Any copyright author may choose not to enforce its rights, or to consent to the above activities, by granting a copyright license to a third party. In open source licensing, the software is still protected by a valid copyright, but the owner of either the original work or a derivative work based upon it has chosen not to enforce such rights, provided that a user complies with the terms of its license. Since the software owners were never obligated to grant initial licenses, these conditions must be respected, or a user may be liable for copyright infringement.

In addition, even if an open-source licensee does not infringe the software's copyright, it may still be liable to a licensor on pure contract law. A U.S. appellate court recently upheld the validity of a "shrink-wrap" license that prohibited the copying of the software's contents -- telephone listings that were unprotected by copyright as raw data. (In general, one cannot obtain a copyright for facts and ideas, but only for one's creative expression or arrangement of such facts and ideas.)

Therefore, one is wise to retain the open source license and ensure compliance at all times with its terms. The current licenses have explicit conditions on copying, retransmission, attribution, notices, permissible fees, modifications to the product or license, warranties, choice of law and dispute resolution. The terms of these licenses vary -- particularly with warranties -- so similarities should not be presumed across products.

Know your ancestors. The open-source licenses now offered on the Internet contemplate multiple generations of contributors to the software. As open-source improvements proliferate through the years, a user may simultaneously become a licensee or sublicensee to several ancestral levels of licensors, whose contributions to the work have different restrictions on their use. For software taken directly from a reputable company web site, the applicable players may be limited, credible and easily identifiable. Yet next-generation users would be wise to make an open-source "family tree" to ensure no violations of rights. For example, one license states that unauthorized copying of the software is grounds for termination, although other sublicensees will not be penalized if they still comply with the license. Yet, other licenses may not provide such largess, and a user may wish to investigate whether it wants to get a direct license from the software owner or otherwise ensure that the "chain of title" for its license is still valid. In addition, the different pieces of software contributed to the final product may be governed by different terms and conditions and the laws of different countries.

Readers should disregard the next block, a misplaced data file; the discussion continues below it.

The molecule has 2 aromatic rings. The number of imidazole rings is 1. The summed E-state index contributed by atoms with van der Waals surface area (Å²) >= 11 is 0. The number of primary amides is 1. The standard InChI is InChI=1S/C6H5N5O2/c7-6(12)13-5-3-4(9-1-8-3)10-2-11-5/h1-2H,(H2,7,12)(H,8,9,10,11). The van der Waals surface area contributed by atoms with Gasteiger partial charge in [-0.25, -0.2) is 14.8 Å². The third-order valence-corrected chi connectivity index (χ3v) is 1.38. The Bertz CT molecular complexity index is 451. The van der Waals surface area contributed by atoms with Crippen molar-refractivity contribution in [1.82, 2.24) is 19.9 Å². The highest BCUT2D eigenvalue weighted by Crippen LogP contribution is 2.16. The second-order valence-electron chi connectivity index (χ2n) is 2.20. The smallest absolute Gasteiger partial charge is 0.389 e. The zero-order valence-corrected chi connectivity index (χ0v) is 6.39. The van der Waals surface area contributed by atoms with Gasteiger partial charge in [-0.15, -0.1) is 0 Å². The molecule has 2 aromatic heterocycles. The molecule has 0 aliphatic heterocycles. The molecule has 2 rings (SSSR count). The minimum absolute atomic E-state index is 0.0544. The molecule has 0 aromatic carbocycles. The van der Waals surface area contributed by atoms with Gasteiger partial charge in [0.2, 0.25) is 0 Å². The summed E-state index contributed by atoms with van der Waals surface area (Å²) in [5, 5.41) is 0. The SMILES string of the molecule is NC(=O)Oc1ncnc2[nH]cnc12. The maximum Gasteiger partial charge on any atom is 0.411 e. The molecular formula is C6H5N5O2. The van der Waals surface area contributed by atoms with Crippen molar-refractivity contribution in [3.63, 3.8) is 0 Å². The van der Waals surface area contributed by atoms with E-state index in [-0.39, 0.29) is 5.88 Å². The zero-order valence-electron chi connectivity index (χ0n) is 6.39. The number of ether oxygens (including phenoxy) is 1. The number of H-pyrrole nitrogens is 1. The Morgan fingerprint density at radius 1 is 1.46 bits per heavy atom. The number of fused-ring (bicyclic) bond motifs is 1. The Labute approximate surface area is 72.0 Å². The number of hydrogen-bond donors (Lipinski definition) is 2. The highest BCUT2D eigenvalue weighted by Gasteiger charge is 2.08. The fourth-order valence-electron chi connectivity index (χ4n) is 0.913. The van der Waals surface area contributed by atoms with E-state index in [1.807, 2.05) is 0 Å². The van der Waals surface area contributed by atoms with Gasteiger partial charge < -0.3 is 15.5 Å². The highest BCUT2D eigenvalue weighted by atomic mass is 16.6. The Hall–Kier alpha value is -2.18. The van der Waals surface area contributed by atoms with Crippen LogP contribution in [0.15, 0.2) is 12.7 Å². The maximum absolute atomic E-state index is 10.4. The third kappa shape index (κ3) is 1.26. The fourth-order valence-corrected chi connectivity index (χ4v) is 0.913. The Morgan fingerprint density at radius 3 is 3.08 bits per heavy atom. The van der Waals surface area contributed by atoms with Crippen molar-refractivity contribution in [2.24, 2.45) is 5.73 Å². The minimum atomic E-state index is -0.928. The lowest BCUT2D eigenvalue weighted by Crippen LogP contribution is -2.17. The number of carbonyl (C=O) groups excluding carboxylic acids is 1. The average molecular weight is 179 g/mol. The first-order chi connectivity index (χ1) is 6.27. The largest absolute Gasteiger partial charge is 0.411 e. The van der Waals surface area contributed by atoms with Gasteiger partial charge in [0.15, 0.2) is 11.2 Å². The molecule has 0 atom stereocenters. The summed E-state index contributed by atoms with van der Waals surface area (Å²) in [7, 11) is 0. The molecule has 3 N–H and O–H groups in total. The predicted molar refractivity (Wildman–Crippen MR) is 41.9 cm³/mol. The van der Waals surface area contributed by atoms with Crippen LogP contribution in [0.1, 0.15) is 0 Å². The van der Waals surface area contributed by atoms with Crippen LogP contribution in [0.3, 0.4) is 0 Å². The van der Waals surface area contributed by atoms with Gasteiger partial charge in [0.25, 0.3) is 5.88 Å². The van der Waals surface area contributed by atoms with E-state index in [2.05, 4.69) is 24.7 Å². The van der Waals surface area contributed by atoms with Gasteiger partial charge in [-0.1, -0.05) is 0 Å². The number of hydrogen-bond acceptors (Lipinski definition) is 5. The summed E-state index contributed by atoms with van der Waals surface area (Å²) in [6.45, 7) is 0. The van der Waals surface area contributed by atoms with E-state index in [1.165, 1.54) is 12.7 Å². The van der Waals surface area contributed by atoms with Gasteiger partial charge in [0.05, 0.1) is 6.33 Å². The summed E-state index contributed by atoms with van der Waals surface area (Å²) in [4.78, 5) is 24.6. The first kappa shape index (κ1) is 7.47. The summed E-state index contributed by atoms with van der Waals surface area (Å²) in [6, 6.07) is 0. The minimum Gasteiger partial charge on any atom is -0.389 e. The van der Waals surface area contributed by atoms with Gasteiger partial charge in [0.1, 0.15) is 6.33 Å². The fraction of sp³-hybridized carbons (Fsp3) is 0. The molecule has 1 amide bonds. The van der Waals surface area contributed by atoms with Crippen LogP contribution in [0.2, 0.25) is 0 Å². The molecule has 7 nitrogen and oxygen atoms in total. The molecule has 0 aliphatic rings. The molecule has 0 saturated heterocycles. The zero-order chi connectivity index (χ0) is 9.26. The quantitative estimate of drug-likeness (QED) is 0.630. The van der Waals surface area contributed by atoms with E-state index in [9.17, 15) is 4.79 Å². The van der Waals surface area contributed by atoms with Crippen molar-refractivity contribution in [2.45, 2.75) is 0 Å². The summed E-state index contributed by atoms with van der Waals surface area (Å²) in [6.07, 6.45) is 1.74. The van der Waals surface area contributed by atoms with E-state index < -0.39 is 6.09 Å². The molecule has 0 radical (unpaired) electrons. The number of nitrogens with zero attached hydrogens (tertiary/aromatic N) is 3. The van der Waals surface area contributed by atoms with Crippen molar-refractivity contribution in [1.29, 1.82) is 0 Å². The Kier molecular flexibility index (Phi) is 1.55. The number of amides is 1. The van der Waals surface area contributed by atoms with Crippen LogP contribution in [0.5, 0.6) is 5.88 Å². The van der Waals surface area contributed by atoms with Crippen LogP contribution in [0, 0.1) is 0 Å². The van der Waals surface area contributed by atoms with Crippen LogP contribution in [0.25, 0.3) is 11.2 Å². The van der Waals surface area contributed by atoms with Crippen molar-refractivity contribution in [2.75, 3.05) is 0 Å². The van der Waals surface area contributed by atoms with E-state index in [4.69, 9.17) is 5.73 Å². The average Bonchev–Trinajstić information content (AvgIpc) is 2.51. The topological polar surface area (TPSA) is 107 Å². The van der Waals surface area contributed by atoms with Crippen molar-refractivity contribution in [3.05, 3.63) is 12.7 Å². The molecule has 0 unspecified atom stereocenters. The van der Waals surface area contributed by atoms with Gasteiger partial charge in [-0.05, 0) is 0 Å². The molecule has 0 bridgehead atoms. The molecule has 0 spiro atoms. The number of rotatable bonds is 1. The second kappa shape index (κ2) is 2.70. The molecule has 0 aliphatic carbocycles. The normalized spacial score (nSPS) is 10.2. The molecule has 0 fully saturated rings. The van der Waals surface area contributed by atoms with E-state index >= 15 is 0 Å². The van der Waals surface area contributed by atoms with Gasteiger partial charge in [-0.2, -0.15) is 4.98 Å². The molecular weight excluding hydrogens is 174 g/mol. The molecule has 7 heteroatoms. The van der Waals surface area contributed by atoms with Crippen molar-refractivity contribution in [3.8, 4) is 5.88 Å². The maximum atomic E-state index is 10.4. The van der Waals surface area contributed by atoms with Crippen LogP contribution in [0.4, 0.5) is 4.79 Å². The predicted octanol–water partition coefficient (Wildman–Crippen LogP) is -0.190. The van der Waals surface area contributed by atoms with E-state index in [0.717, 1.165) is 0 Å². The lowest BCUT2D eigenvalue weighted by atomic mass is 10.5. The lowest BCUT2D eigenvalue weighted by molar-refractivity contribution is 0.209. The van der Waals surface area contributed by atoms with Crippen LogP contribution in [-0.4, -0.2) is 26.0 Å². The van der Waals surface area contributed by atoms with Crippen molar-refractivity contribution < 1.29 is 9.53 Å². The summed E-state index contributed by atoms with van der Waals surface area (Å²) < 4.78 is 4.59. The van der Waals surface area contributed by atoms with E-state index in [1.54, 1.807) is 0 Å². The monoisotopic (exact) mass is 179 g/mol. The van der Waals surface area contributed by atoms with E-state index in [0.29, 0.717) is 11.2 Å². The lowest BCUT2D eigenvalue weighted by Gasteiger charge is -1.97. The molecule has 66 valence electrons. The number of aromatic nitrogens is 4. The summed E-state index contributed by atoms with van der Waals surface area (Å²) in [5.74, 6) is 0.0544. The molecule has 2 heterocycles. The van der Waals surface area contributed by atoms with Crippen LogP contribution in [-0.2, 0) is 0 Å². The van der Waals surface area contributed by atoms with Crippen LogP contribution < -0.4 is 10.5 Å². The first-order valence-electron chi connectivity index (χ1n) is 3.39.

The importance of fulfilling all these obligations is important to avoid initial liability, and takes on added importance if one redistributes improved software to other users -- a requirement of some open-source licenses. In such case, the user has just become a contracting party and Internet publisher for potentially hundreds of later users in countries throughout the world. The possibilities for legal liability are easily magnified.

Know your children. Until courts begin addressing issues of open-source licensing liability, such as the validity of blanket disclaimers and enforceability of boilerplate terms, participants in an open-source system may be at risk for the actions of downstream parties. The currently available open-source licenses attempt to remedy this problem, by requiring licensees to replicate all legal notices and disclaimers of warranties, to provide clear and accurate attribution as to the source of different products, license components and proprietary rights, and to avoid suggesting that the original licensor endorses their product.

Yet, given that the enforceability of total warranty disclaimers via the Internet is still uncertain, if some open-source software later causes a serious problem, such as Year 2000 non-compliance, all the intermediate contributors to the source code may be initially dragged into a legal dispute. The biggest loser may be the deepest pocket, not necessarily the most culpable contributor. Given the instantaneous, fluid nature of Internet distribution, it may be difficult to monitor the eventual recipients of one's product.

You get what you pay for. The available open-source licenses are accompanied by conspicuous warranty disclaimers, proclaiming the software's "as is" nature and negating responsibility for all types of damages stemming from its use. In other words, the user bears all risk that (i) the software works; (ii) the software will not harm its system; and/or (iii) the user will not be sued by a third party. In addition, there are generally no obligations for maintenance, servicing or repair. While the enforceability of these provisions is unclear, given that the software is "free" and the warranty disclaimer is conspicuous, courts may uphold the disclaimer as a fair shifting of risk. Most negotiated and standard "off-the-shelf" software licenses do provide some sort of warranty, no matter how limited, and support, maintenance or repair for defects. In addition, the current open-source licenses do not mention the Year 2000 issue, the liability for which is of major concern to software users. The no-cost nature of open source software is not without some trade-offs.